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Good morning: Fighting misinformation

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Good morning: Fighting misinformation


MarTech’s daily brief features daily insights, news, tips, and essential bits of wisdom for today’s digital marketer. If you would like to read this before the rest of the internet does, sign up here to get it delivered to your inbox daily.

Good morning, Marketers, we hope you are doing well.

Marketing and the war in Ukraine are not things that should go together and, to everyone’s credit, so far they haven’t. Brands seldom get credit for not doing something, but on this topic they should take a bow. The many companies providing much-needed aid and support to the people of Ukraine are doing so in a quiet way. It is far, far too easy to think of times when this was not the case.

So, I would like to mention an instance where marketers are using their expertise to aid in the struggle. 

DDBGermany was working on an anti-censorship campaign for the non-profit Reporters Without Borders (RSF) when Russia invaded Ukraine. That’s when RSF asked if anything could be done to fight the misinformation Moscow was using to convince its own people. The very agile agency is putting articles about the war into a blockchain via Ethereum domain links. As if that wasn’t all smart enough, the access code is that day’s winning Russian lottery number. All someone has to do is enter the number into Twitter or other social media and it will instantly take you to the site where the articles are.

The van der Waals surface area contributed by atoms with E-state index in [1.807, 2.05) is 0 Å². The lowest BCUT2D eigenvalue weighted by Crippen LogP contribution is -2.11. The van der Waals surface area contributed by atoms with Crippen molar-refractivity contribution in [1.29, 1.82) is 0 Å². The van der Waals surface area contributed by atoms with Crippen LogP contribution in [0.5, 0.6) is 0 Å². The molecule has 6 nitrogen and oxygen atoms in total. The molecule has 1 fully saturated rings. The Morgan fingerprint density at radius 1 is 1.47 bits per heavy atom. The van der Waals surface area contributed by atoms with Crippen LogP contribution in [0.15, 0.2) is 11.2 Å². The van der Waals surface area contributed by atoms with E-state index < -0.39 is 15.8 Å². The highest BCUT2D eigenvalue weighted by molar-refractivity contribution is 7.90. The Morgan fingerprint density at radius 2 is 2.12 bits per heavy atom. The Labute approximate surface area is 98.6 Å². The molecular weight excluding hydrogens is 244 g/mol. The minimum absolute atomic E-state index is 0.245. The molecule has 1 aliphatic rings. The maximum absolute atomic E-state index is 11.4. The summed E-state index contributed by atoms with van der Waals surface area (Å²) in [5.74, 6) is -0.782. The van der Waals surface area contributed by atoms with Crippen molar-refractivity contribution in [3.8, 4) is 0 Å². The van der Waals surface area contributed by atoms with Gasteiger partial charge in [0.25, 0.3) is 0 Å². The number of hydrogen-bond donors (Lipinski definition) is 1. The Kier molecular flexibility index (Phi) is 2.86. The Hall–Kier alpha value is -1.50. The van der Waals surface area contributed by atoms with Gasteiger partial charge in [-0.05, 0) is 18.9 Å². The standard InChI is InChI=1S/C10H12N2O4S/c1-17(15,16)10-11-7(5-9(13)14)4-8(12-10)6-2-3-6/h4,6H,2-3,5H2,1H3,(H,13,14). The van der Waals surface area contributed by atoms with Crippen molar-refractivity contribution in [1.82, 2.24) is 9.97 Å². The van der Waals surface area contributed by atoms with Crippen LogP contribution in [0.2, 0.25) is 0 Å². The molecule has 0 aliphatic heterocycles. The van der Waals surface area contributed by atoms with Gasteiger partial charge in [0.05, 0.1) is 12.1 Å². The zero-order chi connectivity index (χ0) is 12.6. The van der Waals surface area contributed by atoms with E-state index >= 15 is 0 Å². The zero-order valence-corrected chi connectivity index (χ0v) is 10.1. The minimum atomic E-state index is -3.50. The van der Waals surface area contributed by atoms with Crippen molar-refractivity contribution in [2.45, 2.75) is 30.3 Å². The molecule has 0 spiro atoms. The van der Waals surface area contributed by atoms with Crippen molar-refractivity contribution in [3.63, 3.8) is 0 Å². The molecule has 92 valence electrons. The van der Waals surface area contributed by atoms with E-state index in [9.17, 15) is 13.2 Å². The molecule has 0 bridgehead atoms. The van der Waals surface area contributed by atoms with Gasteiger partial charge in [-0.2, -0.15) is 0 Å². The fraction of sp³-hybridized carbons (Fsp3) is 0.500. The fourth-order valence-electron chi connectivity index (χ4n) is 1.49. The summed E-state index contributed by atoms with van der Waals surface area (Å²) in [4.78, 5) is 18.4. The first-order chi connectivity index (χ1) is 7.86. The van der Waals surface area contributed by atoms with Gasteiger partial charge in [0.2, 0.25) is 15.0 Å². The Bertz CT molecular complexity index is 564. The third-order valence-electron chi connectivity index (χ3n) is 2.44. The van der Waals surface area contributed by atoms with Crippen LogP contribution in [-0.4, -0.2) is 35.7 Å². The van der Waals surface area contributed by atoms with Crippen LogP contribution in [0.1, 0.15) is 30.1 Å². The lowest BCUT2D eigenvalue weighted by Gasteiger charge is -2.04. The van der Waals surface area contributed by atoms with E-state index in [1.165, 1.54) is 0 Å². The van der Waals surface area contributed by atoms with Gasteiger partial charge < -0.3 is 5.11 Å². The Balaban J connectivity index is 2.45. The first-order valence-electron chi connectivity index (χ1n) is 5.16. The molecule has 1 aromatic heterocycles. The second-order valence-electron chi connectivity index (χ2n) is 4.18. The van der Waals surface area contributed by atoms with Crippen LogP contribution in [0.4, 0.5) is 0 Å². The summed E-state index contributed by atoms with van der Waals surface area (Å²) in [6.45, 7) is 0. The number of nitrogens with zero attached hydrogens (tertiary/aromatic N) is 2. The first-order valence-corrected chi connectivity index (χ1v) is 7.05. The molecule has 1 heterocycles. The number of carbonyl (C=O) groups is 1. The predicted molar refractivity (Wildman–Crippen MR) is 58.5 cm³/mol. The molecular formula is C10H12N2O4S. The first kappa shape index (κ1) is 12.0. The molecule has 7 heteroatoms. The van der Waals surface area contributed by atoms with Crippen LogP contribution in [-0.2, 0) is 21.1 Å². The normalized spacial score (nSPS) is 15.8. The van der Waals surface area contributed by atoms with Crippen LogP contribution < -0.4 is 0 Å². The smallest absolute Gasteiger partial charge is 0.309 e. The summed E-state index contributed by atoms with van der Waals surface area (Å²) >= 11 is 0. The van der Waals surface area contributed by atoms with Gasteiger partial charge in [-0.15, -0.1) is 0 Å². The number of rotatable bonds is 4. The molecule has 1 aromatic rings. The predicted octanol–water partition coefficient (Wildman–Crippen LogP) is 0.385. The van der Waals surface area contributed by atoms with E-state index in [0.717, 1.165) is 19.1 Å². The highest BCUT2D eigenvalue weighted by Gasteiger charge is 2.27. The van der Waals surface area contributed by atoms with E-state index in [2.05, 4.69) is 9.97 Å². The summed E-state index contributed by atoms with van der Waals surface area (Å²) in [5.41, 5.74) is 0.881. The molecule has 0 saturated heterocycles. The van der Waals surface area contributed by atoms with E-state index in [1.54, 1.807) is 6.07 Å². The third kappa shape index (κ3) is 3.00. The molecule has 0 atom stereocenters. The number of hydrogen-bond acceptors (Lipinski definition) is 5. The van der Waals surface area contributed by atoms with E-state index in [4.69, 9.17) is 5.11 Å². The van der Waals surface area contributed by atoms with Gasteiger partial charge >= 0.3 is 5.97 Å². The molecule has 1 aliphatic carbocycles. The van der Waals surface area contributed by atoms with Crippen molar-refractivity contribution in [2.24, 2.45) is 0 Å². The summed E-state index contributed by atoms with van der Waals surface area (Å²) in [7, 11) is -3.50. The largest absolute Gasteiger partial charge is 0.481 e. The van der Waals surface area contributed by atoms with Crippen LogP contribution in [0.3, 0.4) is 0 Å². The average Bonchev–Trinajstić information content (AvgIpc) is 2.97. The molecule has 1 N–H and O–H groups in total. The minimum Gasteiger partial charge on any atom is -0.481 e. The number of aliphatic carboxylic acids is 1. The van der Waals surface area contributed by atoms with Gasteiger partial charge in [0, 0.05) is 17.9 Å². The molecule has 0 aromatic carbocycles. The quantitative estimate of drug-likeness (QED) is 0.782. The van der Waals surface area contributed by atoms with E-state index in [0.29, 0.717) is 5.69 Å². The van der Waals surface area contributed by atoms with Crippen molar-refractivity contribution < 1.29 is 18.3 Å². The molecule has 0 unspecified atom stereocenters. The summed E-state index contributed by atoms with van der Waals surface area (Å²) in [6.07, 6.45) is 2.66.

Marketers are heckin’ smart.

Finally, a brief introduction: I’m Constantine von Hoffman, the new managing editor here at MarTech. I started out in business journalism covering the 1987 Black Monday stock market crash. Since then I have worked at/written for CBSNews.com (where I covered the mortgage meltdown), The Harvard Business Review, CMO, Brandweek, TheStreet.com, The Boston Herald and National Public Radio, among others. 

Constantine von Hoffman

Managing Editor

Shorts

Quote and image of the day. “OK, I get that it’s not much. But every little bit helps, right? We serve several thousand impressions monthly to Russia and Belarus. And with the news blackout, wanted to encourage readers to find out what’s happening in Ukraine. So we created and targeted this. Consider something similar if you have impressions running in Russia. At very least you’ll be able to assure your advertisers that they are not supporting genocide/Putin.” Chris Elwell, CEO, Third Door Media


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About The Author